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It sounds like you’re talking about confirmation bias. This is when someone seeks out — or in this case interprets —evidence in a way that “confirms” for them what they already believe to be true. I would avoid ascribing this to pathology (such as dementia or psychosis) as these are clinical terms that refer to specific states or disorders, whereas all humans are subject to confirmation bias; it can certainly be annoying when someone behaves this way but usually it is not pathological. Cognitive biases which act as development or maintenance factors for a disorder are usually referred to as cognitive distortions.
I would suggest maybe adding an example next time as the scenario you’ve posed is a bit convoluted. Hope this helps!
Strictly speaking by the definition of cognitive bias, yes. They make their own subjective reality without reason. "I think you are X, therefore you are X" isn't rational because there is no evidence that suggests that what you think is the objective reality. The person could be X, or Y, or Z, or U, there is nothing said about why, just that you think that its whats happening. You see this in real life with political and religious dogma.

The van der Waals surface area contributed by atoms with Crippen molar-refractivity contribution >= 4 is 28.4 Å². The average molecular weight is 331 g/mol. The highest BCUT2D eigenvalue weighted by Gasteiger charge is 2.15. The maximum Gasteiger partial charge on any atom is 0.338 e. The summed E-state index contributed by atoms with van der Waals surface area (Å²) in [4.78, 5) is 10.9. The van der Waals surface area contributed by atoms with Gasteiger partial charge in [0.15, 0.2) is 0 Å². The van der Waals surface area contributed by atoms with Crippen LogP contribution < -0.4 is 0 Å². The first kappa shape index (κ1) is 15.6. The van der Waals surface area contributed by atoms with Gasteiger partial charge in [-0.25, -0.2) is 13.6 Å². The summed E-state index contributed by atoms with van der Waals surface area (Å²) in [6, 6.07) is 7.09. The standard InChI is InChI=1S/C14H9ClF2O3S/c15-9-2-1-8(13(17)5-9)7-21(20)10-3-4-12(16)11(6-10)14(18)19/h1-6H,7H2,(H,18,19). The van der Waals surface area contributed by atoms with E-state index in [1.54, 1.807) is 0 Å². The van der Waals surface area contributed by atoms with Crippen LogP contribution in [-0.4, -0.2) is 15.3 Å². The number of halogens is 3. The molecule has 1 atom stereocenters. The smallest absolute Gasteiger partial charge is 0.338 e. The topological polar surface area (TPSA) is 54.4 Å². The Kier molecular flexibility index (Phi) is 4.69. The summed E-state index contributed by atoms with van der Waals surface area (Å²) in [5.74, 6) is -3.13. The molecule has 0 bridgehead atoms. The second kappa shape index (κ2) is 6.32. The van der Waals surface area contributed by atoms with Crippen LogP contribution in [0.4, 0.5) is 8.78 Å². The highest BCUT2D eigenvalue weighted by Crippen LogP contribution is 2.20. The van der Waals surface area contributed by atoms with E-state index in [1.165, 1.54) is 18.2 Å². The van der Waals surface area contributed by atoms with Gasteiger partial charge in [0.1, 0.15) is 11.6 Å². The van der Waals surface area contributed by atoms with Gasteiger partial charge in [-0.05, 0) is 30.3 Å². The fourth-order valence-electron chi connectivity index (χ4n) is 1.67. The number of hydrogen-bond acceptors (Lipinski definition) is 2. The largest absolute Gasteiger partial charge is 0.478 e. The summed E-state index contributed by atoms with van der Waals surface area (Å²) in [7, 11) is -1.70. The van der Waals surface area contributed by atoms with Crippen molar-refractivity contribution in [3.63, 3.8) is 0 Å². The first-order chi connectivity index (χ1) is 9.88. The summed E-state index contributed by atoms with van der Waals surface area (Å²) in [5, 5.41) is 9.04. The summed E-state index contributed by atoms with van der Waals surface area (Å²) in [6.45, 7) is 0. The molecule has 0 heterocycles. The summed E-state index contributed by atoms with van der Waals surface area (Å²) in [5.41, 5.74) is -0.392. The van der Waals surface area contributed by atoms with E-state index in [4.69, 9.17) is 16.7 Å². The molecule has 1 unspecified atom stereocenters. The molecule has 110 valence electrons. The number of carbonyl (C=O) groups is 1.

As for whether it counts as a psychoses or some sort of illness, not at least to the current criteria in the DSM-5 and ICD-11. A delusion is a false belief that cannot be shaken no matter how much evidence you put in front of them. It is usually present throughout the persons psychotic episodes and is a thought disorder.
While this can be present in a delusion "I think you are a poisoner who is sent here to kill me, therefore you are a poisoner sent here to kill me" it's not by itself psychoses. Each case must be carefully analyzed by a psychiatrist to see whether it is just a case of the cognitive biases that engage us in daily life, or if it's a legitimate concern.